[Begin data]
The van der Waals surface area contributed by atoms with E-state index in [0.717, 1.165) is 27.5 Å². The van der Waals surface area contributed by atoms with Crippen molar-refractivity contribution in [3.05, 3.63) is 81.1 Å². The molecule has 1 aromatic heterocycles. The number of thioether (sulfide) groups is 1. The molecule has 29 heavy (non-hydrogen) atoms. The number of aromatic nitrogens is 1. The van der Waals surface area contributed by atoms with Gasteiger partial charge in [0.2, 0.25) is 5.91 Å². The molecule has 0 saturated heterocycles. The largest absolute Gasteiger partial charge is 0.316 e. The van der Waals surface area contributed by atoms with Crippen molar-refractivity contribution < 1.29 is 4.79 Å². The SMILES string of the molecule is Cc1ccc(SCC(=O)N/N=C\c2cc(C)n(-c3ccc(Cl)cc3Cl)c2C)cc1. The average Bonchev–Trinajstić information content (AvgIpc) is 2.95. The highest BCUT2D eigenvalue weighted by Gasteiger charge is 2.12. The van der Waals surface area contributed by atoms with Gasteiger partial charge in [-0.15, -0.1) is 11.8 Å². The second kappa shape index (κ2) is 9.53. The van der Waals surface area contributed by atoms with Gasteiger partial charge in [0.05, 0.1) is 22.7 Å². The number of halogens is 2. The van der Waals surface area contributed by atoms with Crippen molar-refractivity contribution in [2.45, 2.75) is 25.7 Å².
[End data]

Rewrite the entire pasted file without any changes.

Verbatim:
The van der Waals surface area contributed by atoms with E-state index in [0.717, 1.165) is 27.5 Å². The van der Waals surface area contributed by atoms with Crippen molar-refractivity contribution in [3.05, 3.63) is 81.1 Å². The molecule has 1 aromatic heterocycles. The number of thioether (sulfide) groups is 1. The molecule has 29 heavy (non-hydrogen) atoms. The number of aromatic nitrogens is 1. The van der Waals surface area contributed by atoms with Gasteiger partial charge in [0.2, 0.25) is 5.91 Å². The molecule has 0 saturated heterocycles. The largest absolute Gasteiger partial charge is 0.316 e. The van der Waals surface area contributed by atoms with Crippen molar-refractivity contribution < 1.29 is 4.79 Å². The SMILES string of the molecule is Cc1ccc(SCC(=O)N/N=C\c2cc(C)n(-c3ccc(Cl)cc3Cl)c2C)cc1. The average Bonchev–Trinajstić information content (AvgIpc) is 2.95. The highest BCUT2D eigenvalue weighted by Gasteiger charge is 2.12. The van der Waals surface area contributed by atoms with Gasteiger partial charge in [-0.15, -0.1) is 11.8 Å². The second kappa shape index (κ2) is 9.53. The van der Waals surface area contributed by atoms with Gasteiger partial charge in [0.05, 0.1) is 22.7 Å². The number of halogens is 2. The van der Waals surface area contributed by atoms with Crippen molar-refractivity contribution in [2.45, 2.75) is 25.7 Å².